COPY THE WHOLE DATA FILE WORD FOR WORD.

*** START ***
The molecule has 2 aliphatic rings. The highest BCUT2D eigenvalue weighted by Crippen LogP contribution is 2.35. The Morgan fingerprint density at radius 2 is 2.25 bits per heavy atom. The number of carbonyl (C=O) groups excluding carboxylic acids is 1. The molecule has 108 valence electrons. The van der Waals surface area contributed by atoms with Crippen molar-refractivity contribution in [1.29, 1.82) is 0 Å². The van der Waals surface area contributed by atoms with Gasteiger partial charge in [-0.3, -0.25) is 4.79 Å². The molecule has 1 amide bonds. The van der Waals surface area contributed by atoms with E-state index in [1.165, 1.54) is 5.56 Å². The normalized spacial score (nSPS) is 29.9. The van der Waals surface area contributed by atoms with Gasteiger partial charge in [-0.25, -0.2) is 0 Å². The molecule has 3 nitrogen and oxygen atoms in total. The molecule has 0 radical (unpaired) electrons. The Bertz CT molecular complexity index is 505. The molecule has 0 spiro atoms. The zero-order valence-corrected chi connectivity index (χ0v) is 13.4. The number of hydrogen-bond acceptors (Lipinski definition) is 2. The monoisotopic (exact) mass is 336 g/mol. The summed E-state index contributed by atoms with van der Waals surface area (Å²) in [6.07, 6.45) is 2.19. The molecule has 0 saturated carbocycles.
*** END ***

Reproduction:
The molecule has 2 aliphatic rings. The highest BCUT2D eigenvalue weighted by Crippen LogP contribution is 2.35. The Morgan fingerprint density at radius 2 is 2.25 bits per heavy atom. The number of carbonyl (C=O) groups excluding carboxylic acids is 1. The molecule has 108 valence electrons. The van der Waals surface area contributed by atoms with Crippen molar-refractivity contribution in [1.29, 1.82) is 0 Å². The van der Waals surface area contributed by atoms with Gasteiger partial charge in [-0.3, -0.25) is 4.79 Å². The molecule has 1 amide bonds. The van der Waals surface area contributed by atoms with E-state index in [1.165, 1.54) is 5.56 Å². The normalized spacial score (nSPS) is 29.9. The van der Waals surface area contributed by atoms with Gasteiger partial charge in [-0.25, -0.2) is 0 Å². The molecule has 3 nitrogen and oxygen atoms in total. The molecule has 0 radical (unpaired) electrons. The Bertz CT molecular complexity index is 505. The molecule has 0 spiro atoms. The zero-order valence-corrected chi connectivity index (χ0v) is 13.4. The number of hydrogen-bond acceptors (Lipinski definition) is 2. The monoisotopic (exact) mass is 336 g/mol. The summed E-state index contributed by atoms with van der Waals surface area (Å²) in [6.07, 6.45) is 2.19. The molecule has 0 saturated carbocycles.